Yes, I do a rinse step, because it gives me another shot at removing contaminants/cleaning fluid residue from the record surface after the first pass of fluid cleaning and vacuum; whatever fluid residue remains after that first pass is itself a contaminant, and ought be removed.
Sometimes, you read of folks who find their records noisier after wet cleaning. Part of this may not be just that the cleaned record reveals more of what is in the grooves, but that a ’bad cleaning’ --leaving fluid residue (which includes the contaminants it is supposed to bond with) on the record--dries on the record and makes things worse.
I buy mainly older records and in strong light, you can see the water spotting left in the deadwax from haphazard wet cleanings where the fluid dried on the record. Since the cleaning fluids contain some sort of surfactant to break surface tension, getting a record dry without removing this fluid will leave some sort of chemical residue even if your cleaning and vacuum step is effective in removing particulates, condensates from fumes (according to those old Percy Wilson papers) and other liquids (beer, old cleaning fluids that weren’t effectively removed, whatever) that are deposited on and dry in the grooves.
In a quick and done wet record cleaning process, the record will get dry but this doesn’t mean that it is clean. Thus, the rinse as follow up step.
I also don’t know what affect leaving some sort of chemical residue on records does, long term. You read of people suffering from bag rash--a chemical interaction between the inner sleeve and the record. There’s various reasons offered for why this occurs- plasticized leaching from the plastic used in the inner sleeve, a combination of heat and pressure of record storage, particular types of plastics used for the inner sleeves, etc. One theory I’ve toyed with--i have no way to prove this-- is that the effects of such haphazard record cleaning and use of after market inner sleeves made of plastics result in some chemical interaction, long term. So, strictly for preservation of the record, long term, I find some comfort in the idea that I’ve done as much as I can to remove that chemical residue.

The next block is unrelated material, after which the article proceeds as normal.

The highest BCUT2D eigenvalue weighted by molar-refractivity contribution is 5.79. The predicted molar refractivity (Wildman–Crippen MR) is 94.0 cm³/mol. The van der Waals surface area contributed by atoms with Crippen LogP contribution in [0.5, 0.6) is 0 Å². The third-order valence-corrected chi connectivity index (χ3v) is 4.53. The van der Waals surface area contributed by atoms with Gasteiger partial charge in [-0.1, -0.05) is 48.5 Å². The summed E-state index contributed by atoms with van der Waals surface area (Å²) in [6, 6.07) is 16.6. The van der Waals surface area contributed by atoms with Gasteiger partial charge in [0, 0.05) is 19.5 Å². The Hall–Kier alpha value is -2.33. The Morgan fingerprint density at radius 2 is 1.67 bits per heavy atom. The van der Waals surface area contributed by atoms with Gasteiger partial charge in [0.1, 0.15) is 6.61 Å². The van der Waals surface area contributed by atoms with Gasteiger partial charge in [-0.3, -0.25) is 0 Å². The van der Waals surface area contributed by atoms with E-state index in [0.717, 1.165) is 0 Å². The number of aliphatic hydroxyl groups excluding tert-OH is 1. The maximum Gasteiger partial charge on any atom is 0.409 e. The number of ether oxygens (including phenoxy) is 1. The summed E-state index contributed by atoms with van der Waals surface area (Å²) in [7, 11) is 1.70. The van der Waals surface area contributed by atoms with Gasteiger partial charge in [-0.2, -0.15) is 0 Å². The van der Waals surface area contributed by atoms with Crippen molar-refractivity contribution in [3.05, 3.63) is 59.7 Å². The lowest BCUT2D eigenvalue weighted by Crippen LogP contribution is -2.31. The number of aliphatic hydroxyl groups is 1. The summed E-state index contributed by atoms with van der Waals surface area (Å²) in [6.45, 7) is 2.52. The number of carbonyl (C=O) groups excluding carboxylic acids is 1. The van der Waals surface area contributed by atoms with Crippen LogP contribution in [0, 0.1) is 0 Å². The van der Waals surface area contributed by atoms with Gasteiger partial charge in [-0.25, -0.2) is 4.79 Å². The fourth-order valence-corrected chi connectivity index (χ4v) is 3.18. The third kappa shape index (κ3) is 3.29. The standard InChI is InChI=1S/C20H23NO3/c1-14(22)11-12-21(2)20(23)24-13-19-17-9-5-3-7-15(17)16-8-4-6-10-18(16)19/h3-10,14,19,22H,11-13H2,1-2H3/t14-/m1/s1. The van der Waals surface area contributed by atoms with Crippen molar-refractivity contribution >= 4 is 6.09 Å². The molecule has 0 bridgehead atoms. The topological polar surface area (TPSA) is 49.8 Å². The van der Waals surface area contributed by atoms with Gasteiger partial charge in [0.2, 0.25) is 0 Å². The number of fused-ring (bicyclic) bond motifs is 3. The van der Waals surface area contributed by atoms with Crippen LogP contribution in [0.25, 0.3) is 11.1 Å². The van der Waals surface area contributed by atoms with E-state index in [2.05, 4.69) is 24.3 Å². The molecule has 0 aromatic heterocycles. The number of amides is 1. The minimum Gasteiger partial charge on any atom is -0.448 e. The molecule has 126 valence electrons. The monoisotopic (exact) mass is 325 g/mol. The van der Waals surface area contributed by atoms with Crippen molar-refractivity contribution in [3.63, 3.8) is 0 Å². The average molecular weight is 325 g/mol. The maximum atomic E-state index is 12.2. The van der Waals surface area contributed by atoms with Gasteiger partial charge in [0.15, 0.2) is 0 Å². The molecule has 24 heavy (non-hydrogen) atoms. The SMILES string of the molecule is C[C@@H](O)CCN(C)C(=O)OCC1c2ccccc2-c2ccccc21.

Truth be told, my cleaning practices weren’t all that sophisticated when wet cleaning became more common by the mid-’80s here in the States with the introduction of the VPI and Nitty Gritty machines. (the Monks was always a rare bird). And sometimes, I’ll pull out and play a record that had been cleaned back then on a VPI RCM, using whatever fluid I was employing at the time, including home brew with a bit of alcohol, and the records play fine and don’t exhibit any bag rash from decades of storage in those old Discwasher VRP sleeves.
For water, I buy Reagent Grade I in bulk, far cheaper than the audiophile branded pure water. But even that may be unnecessary. I interviewed various people at the archival facility of the US Library of Congress several years ago on cleaning and preservation practices. The Library uses D/I water and one preservation specialist there suggested that this was all that was needed.
Keeping brushes or applicators and other materials that come in contact with the record surface clean is also essential in my view. Easy enough to do during and after a cleaning session. I wash the brushes and applicators in a solution of high grade IPA and Reagent I water and also pre-wet and rinse them in advance of cleaning.
Sounds like compulsive behavior but, unless the records have been damaged, they typically play very quietly without clicks, pops or groove noise. (I’ve been successful in getting some records that sounded like they had suffered groove damage to a higher state of play through multiple cleanings, combining conventional wet cleaning and vacuum with ultrasonic cleaning). The combined cleaning methods seem synergistic. Though I’ve varied my practices in small degrees over the last few years, this approach- of multiple cleanings, using different methods, along with a pure water rinse--has improved results for me based on what I hear after this multi-step, multi-process cleaning. Here’s my current set-up, although I was able to get pretty good results using my old VPI and a rinse step. https://thevinylpress.com/wp-content/uploads/2017/12/DSCF0766.jpg